Construction Booms Are a Boon for PROs

Tips for growing your business by serving the construction industry

Construction Booms Are a Boon for PROs

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When the construction industry experiences a boom, the portable sanitation industry gets a little boost too.

A recent article in The Boston Globe reports on this phenomenon, discussing Boston’s “game of thrones” — the competition over large, lucrative construction contracts and the growth area restroom businesses are experiencing.

Demand is high, but the work is tough. Here are some tips for finding construction clients and how best to serve them. 

Drum up more business

No one likes cold calling, but it’s one simple way to get your name out. Dig into the Yellow Pages or the building and construction Blue Book, and call every company in your area. Tell potential customers how you can help them do their job better. They may not need your services immediately, but give them a quick rundown of your offerings and you’ll be on their radar when they are lining up services for their next project.

Call companies you’ve previously worked with to see if they could use your help on any of their upcoming projects. Have route drivers drop off a business card, magnet or other promotional item at construction sites they pass.

Provide great service

Consider adding services in order to be a one-stop shop for construction customers. Roll-off containers and portable fencing can be lucrative add-on options. Restroom trailers are also sometimes in demand on construction sites — especially during the winter when a heated unit is preferred.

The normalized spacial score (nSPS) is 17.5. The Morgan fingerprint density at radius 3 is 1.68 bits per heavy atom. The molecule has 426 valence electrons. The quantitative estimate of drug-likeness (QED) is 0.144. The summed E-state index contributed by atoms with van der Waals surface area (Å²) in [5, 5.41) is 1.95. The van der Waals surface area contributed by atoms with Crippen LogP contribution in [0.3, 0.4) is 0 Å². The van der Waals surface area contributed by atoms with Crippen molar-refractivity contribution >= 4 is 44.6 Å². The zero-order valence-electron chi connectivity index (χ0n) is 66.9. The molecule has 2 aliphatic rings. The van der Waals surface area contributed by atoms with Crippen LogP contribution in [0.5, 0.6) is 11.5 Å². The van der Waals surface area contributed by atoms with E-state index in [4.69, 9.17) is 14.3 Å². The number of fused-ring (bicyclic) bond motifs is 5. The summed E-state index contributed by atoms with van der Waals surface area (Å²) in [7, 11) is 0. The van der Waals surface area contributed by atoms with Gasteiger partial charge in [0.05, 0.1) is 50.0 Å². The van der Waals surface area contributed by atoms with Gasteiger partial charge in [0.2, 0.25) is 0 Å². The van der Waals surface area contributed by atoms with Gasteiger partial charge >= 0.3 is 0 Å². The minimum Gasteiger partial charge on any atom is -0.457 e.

Work on your deodorizing strategy. You probably need a stronger product if units on a construction site are only being serviced once a week or every other week — especially if it’s hot. 

Protect your equipment

Work with the project manager to make sure your restrooms are located in the right area of the work site. They should be easily accessible by your technicians for cleaning and pumping and in a spot where they hopefully won’t get damaged or stolen.

But accidents happen, and construction sites can be hazardous. It’s wise to use older restrooms on these jobs — those still in good condition but units that have long since paid for themselves — so it’s not a devastating loss if some get damaged beyond repair.

Stake down units and use padlocks and barriers where necessary. Damage waivers are always a good idea but even more important on sites where accidents can happen. Learn more about writing damage waivers here.


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